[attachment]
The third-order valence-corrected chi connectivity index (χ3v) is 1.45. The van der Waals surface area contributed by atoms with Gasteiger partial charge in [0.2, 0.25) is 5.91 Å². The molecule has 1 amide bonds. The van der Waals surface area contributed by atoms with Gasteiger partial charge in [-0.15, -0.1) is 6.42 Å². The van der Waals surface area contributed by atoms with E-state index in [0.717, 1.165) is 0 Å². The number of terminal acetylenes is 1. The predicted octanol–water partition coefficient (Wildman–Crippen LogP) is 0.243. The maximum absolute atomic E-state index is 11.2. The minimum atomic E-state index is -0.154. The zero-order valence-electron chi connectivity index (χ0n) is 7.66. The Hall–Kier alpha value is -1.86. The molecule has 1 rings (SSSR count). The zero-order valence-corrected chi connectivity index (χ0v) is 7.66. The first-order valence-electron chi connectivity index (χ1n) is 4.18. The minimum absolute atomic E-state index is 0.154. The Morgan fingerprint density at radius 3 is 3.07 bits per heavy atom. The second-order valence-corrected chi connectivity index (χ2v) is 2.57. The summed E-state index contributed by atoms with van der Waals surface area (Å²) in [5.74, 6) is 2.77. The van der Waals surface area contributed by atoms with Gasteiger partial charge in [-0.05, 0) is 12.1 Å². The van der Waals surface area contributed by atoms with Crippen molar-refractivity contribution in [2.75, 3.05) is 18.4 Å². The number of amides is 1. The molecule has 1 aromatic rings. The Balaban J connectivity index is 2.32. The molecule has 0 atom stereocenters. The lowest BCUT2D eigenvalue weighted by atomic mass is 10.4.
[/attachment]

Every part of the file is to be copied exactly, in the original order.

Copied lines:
The third-order valence-corrected chi connectivity index (χ3v) is 1.45. The van der Waals surface area contributed by atoms with Gasteiger partial charge in [0.2, 0.25) is 5.91 Å². The molecule has 1 amide bonds. The van der Waals surface area contributed by atoms with Gasteiger partial charge in [-0.15, -0.1) is 6.42 Å². The van der Waals surface area contributed by atoms with E-state index in [0.717, 1.165) is 0 Å². The number of terminal acetylenes is 1. The predicted octanol–water partition coefficient (Wildman–Crippen LogP) is 0.243. The maximum absolute atomic E-state index is 11.2. The minimum atomic E-state index is -0.154. The zero-order valence-electron chi connectivity index (χ0n) is 7.66. The Hall–Kier alpha value is -1.86. The molecule has 1 rings (SSSR count). The zero-order valence-corrected chi connectivity index (χ0v) is 7.66. The first-order valence-electron chi connectivity index (χ1n) is 4.18. The minimum absolute atomic E-state index is 0.154. The Morgan fingerprint density at radius 3 is 3.07 bits per heavy atom. The second-order valence-corrected chi connectivity index (χ2v) is 2.57. The summed E-state index contributed by atoms with van der Waals surface area (Å²) in [5.74, 6) is 2.77. The van der Waals surface area contributed by atoms with Gasteiger partial charge in [-0.05, 0) is 12.1 Å². The van der Waals surface area contributed by atoms with Crippen molar-refractivity contribution in [2.75, 3.05) is 18.4 Å². The number of amides is 1. The molecule has 1 aromatic rings. The Balaban J connectivity index is 2.32. The molecule has 0 atom stereocenters. The lowest BCUT2D eigenvalue weighted by atomic mass is 10.4.